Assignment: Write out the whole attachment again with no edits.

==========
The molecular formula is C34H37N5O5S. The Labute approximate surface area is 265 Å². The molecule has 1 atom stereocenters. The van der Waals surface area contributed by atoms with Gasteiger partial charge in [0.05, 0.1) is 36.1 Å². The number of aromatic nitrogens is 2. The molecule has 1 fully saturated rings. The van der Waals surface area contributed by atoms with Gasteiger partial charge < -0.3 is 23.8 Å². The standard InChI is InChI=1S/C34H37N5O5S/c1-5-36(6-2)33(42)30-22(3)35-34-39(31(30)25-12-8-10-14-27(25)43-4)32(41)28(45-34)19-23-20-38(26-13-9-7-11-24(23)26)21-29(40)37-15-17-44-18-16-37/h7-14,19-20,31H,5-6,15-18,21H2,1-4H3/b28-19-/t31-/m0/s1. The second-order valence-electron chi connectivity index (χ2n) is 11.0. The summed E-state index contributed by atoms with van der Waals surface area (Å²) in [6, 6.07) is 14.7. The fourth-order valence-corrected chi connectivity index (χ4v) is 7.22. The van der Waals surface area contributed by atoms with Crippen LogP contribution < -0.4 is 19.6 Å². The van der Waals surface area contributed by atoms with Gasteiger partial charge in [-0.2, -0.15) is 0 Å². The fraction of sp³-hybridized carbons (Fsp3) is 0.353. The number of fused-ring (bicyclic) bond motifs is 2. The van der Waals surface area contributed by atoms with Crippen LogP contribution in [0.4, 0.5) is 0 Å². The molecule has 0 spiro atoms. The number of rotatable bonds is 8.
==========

The molecular formula is C34H37N5O5S. The Labute approximate surface area is 265 Å². The molecule has 1 atom stereocenters. The van der Waals surface area contributed by atoms with Gasteiger partial charge in [0.05, 0.1) is 36.1 Å². The number of aromatic nitrogens is 2. The molecule has 1 fully saturated rings. The van der Waals surface area contributed by atoms with Gasteiger partial charge < -0.3 is 23.8 Å². The standard InChI is InChI=1S/C34H37N5O5S/c1-5-36(6-2)33(42)30-22(3)35-34-39(31(30)25-12-8-10-14-27(25)43-4)32(41)28(45-34)19-23-20-38(26-13-9-7-11-24(23)26)21-29(40)37-15-17-44-18-16-37/h7-14,19-20,31H,5-6,15-18,21H2,1-4H3/b28-19-/t31-/m0/s1. The second-order valence-electron chi connectivity index (χ2n) is 11.0. The summed E-state index contributed by atoms with van der Waals surface area (Å²) in [6, 6.07) is 14.7. The fourth-order valence-corrected chi connectivity index (χ4v) is 7.22. The van der Waals surface area contributed by atoms with Crippen LogP contribution < -0.4 is 19.6 Å². The van der Waals surface area contributed by atoms with Gasteiger partial charge in [-0.2, -0.15) is 0 Å². The fraction of sp³-hybridized carbons (Fsp3) is 0.353. The number of fused-ring (bicyclic) bond motifs is 2. The van der Waals surface area contributed by atoms with Crippen LogP contribution in [0.4, 0.5) is 0 Å². The molecule has 0 spiro atoms. The number of rotatable bonds is 8.